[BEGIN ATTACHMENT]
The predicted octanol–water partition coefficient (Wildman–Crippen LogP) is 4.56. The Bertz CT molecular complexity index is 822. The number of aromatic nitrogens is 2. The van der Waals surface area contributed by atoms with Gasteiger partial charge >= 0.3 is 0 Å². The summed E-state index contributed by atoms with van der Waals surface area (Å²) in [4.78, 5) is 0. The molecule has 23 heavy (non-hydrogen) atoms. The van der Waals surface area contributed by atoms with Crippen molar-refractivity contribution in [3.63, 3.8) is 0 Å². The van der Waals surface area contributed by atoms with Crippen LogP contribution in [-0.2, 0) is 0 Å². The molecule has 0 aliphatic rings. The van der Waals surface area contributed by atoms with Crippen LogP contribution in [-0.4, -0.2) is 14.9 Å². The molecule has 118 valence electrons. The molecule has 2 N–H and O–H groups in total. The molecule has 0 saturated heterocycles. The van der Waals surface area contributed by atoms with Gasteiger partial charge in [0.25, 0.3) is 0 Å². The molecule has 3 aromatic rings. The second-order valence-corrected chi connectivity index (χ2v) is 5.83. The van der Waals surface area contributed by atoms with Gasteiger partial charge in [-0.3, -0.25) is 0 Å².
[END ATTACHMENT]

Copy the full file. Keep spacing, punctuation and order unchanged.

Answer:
The predicted octanol–water partition coefficient (Wildman–Crippen LogP) is 4.56. The Bertz CT molecular complexity index is 822. The number of aromatic nitrogens is 2. The van der Waals surface area contributed by atoms with Gasteiger partial charge >= 0.3 is 0 Å². The summed E-state index contributed by atoms with van der Waals surface area (Å²) in [4.78, 5) is 0. The molecule has 23 heavy (non-hydrogen) atoms. The van der Waals surface area contributed by atoms with Crippen molar-refractivity contribution in [3.63, 3.8) is 0 Å². The van der Waals surface area contributed by atoms with Crippen LogP contribution in [-0.2, 0) is 0 Å². The molecule has 0 aliphatic rings. The van der Waals surface area contributed by atoms with Crippen LogP contribution in [-0.4, -0.2) is 14.9 Å². The molecule has 118 valence electrons. The molecule has 2 N–H and O–H groups in total. The molecule has 0 saturated heterocycles. The van der Waals surface area contributed by atoms with Gasteiger partial charge in [0.25, 0.3) is 0 Å². The molecule has 3 aromatic rings. The second-order valence-corrected chi connectivity index (χ2v) is 5.83. The van der Waals surface area contributed by atoms with Gasteiger partial charge in [-0.3, -0.25) is 0 Å².